A study by Northwestern University researchers led by Dr Nina Kraus has looked at the impact of music education on at-risk children’s nervous systems and found that music lessons could help them develop language and reading skills.
The researchers spent two summers with children from poor neighbourhoods in Los Angeles who were receiving music lessons through the Harmony Project, a non-profit organisation providing free music education to low income students.
Music method used
First 6 months – group introductory musicianship classes (1 hour x 2 sessions per week) – identifying pitch and rhythm, performing, notation, basic recorder playing.
Following this – four hours a week of group instruction in strings, woodwind, brass (depending on availability of instruments, provided at no cost to participants).
Two years better than one
Students were divided into two groups. The first received two years of music education by the end of the study, the second received one year of lessons. Researchers discovered that children’s brains responded to the music education after two years of lessons. One year was not enough to have a definitive impact.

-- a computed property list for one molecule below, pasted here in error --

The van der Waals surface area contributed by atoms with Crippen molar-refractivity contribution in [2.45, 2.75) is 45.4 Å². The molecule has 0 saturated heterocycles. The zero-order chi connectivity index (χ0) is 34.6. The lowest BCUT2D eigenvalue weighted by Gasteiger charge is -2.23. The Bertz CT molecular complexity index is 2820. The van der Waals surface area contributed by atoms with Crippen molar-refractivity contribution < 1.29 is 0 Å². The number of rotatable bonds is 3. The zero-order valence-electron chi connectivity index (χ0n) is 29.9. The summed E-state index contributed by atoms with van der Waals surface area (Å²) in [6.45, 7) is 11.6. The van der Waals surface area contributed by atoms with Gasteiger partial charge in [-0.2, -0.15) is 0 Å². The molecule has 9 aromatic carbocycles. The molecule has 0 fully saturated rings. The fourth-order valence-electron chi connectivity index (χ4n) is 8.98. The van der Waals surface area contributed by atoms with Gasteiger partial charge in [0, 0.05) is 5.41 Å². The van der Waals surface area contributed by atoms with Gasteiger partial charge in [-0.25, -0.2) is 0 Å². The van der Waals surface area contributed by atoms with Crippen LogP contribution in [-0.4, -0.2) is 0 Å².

“Making music can have a profound and lifelong impact on listening and learning.” Dr Nina Krauss. “It is an effective strategy for helping to close the achievement gap … What seems to be happening is that this experience of making music is helping to create a more efficient brain, a brain that is going to be able to help a person learn and communicate, especially through sound.”
The origins of the study
Prior to the study, leaders at Harmony Project had noticed that students participating in their free music lessons were performing much better than other students in the area. More than 90 per cent of high school seniors who participated going on to college, in an area with high school dropout rates of up to 50 per cent.
Frontiers in Psychology: https://www.frontiersin.org/articles/10.3389/fpsyg.2014.01403/full
Dr Nina Kraus’s website: http://www.brainvolts.northwestern.edu/
|TARGET GROUP:||DISADVANTAGED YOUNG PEOPLE|
|MUSIC TYPE:||AFTER SCHOOL CLUBS|
|TYPE OF STUDY:||ACADEMIC RESEARCH|
|PERIOD OF STUDY:||2 YEARS|